Wednesday, March 26, 2003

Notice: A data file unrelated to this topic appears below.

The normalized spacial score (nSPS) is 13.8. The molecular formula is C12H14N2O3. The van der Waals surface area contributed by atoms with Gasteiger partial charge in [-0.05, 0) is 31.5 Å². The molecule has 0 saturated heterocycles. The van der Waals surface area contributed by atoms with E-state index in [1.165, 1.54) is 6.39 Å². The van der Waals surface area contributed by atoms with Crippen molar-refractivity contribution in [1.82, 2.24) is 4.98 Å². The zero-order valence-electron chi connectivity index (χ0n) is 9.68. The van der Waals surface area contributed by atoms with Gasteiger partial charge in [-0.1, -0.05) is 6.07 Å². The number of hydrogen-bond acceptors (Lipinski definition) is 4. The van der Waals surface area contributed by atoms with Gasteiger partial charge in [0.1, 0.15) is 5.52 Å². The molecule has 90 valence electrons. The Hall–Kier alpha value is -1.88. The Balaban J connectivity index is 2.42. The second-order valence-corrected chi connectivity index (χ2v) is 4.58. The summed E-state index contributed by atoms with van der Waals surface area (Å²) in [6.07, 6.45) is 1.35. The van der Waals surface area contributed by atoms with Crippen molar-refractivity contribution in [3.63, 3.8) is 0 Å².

LIVE JOURNAL - Remember Ali, the Iraqi student I wrote about a few weeks before leaving for Italy when telling about going to the antiwar rally? He's gone. Disappeared. His parents' phone number is disconnected. His mother cannot be reached at work. His father disappeared first... and now, one of our babies is gone! His counselor said to me this afternoon: "Either the parents have been called in by the government for questioning, or else they've all fled." Oh, my God. Just three weeks ago... Miss Thomas, can I please have more time on this essay test? My father's gone and I had to get a job to help at home. Sure, you can come here during your lunch hour and work on it. Thanks. I really appreciate it. He didn't let me down. He came. He did good work. But the last week that I saw him, it seemed as if he couldn't concentrate. His usually interested face seemed to slump; his bright brown eyes were dull. (Teachers, at least good ones, notice these things.) I kept asking him if everything was okay. He assured me that it was, and that he appreciated me asking after him. But now he is gone. I spent most of the next hour crying. I was absolutely hysterical. Thank God my students were in an assembly. Some of the other teachers tried to console me, saying they likely fled to Canada when our local news reported that all Iraqi nationals and Iraqi Americans in the Detroit area were being questioned by the FBI. Saying that I *couldn't* think they'd been detained or deported... that I couldn't think the worst. Even if we are starting to notice that a few of our Middle Eastern students and parents and neighbors are disappearing. Another teacher said that my story made her realize she hasn't seen a certain Palestinian student for three weeks. The Detroit area has the largest concentration of Middle Easterners outside the Middle East, and one of the oldest Arabic-language and Muslim communities in the country. The Nation of Islam began here, too... And now, people are scared. I'm scared. There were other countries in history where people of certain ethnic groups disappeared without a trace, without protest from those who were once their neighbors. . . And as of Friday all faculty and staff have been ordered by the district (which gets its directions from the state, which gets its directives from the US Department of Education) not to speak against the war or the government in the presence of our students. Not asked, ordered. Something is being done to our nation deliberately, something sinister... something horrible. When more than 50% of Americans say that the First Amendment goes too far... When more than 60% of Americans feel that not only is this war just, but that to speak against it is a treasonous crime... When more than 70% of Americans feel that only people of certain races, ethnicities, and socioeconomic backgrounds ought to be allowed access to higher education... And when a child named Ali who met Saddam Hussein and then fled his regime in the dark of night, who saw his uncles murdered before his eyes, when all that child ever wanted was to learn how to read and write good English, and to be accepted in a country called America... Too bad no one ever told Ali that America wasn't for people like him. And so, he is gone. A red line has replaced his name in my grade book; an empty seat marks his place in my classroom. A classroom where the American flag has a place of honor. A classroom where I looked at the American flag today and raged at it, and at the republic for which it stands. Once, I thought that the republic was governed for the people and by the people. Today, I realized that people are the very last thing that this republic cares about. . . And wherever my young student is, I hope he's safe. I hope he's got enough to eat. I hope he can find a good school and continue to learn. I hope that he remembers what I strive to teach all of my students, that there is love in the world, that every man and boy is your brother, and every woman and girl is your sister, and that in the eyes of eternity good always, always prevails over evil. I hope he finds a nation more worthy of him and his people than America is.

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